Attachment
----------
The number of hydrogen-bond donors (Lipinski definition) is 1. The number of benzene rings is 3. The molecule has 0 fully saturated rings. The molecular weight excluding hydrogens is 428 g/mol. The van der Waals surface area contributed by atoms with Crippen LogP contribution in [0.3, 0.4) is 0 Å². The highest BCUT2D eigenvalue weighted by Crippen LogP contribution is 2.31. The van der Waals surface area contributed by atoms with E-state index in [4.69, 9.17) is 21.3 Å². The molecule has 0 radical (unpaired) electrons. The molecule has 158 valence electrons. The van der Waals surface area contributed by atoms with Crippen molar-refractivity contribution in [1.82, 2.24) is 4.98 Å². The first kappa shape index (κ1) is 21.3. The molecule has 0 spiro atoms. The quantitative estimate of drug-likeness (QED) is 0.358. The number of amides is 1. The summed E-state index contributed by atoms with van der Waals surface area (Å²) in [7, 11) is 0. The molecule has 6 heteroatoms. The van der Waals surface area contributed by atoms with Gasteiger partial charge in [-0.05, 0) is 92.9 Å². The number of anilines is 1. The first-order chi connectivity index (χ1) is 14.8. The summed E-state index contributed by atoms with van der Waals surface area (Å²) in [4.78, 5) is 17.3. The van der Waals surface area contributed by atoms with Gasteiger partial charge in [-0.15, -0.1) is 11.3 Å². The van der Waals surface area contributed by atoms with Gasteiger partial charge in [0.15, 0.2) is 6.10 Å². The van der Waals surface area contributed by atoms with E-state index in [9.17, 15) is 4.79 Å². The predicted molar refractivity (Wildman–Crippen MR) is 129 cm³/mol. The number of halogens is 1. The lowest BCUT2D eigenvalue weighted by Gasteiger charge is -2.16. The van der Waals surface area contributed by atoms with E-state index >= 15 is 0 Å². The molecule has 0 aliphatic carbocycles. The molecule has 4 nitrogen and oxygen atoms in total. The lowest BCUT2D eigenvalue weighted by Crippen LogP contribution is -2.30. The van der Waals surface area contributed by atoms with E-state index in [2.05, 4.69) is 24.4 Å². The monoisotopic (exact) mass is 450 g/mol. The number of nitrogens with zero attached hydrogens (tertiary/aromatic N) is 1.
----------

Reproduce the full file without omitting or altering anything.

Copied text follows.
The number of hydrogen-bond donors (Lipinski definition) is 1. The number of benzene rings is 3. The molecule has 0 fully saturated rings. The molecular weight excluding hydrogens is 428 g/mol. The van der Waals surface area contributed by atoms with Crippen LogP contribution in [0.3, 0.4) is 0 Å². The highest BCUT2D eigenvalue weighted by Crippen LogP contribution is 2.31. The van der Waals surface area contributed by atoms with E-state index in [4.69, 9.17) is 21.3 Å². The molecule has 0 radical (unpaired) electrons. The molecule has 158 valence electrons. The van der Waals surface area contributed by atoms with Crippen molar-refractivity contribution in [1.82, 2.24) is 4.98 Å². The first kappa shape index (κ1) is 21.3. The molecule has 0 spiro atoms. The quantitative estimate of drug-likeness (QED) is 0.358. The number of amides is 1. The summed E-state index contributed by atoms with van der Waals surface area (Å²) in [7, 11) is 0. The molecule has 6 heteroatoms. The van der Waals surface area contributed by atoms with Gasteiger partial charge in [-0.05, 0) is 92.9 Å². The number of anilines is 1. The first-order chi connectivity index (χ1) is 14.8. The summed E-state index contributed by atoms with van der Waals surface area (Å²) in [4.78, 5) is 17.3. The van der Waals surface area contributed by atoms with Gasteiger partial charge in [-0.15, -0.1) is 11.3 Å². The van der Waals surface area contributed by atoms with Gasteiger partial charge in [0.15, 0.2) is 6.10 Å². The van der Waals surface area contributed by atoms with E-state index in [9.17, 15) is 4.79 Å². The predicted molar refractivity (Wildman–Crippen MR) is 129 cm³/mol. The number of halogens is 1. The lowest BCUT2D eigenvalue weighted by Gasteiger charge is -2.16. The van der Waals surface area contributed by atoms with E-state index >= 15 is 0 Å². The molecule has 0 aliphatic carbocycles. The molecule has 4 nitrogen and oxygen atoms in total. The lowest BCUT2D eigenvalue weighted by Crippen LogP contribution is -2.30. The van der Waals surface area contributed by atoms with E-state index in [2.05, 4.69) is 24.4 Å². The monoisotopic (exact) mass is 450 g/mol. The number of nitrogens with zero attached hydrogens (tertiary/aromatic N) is 1.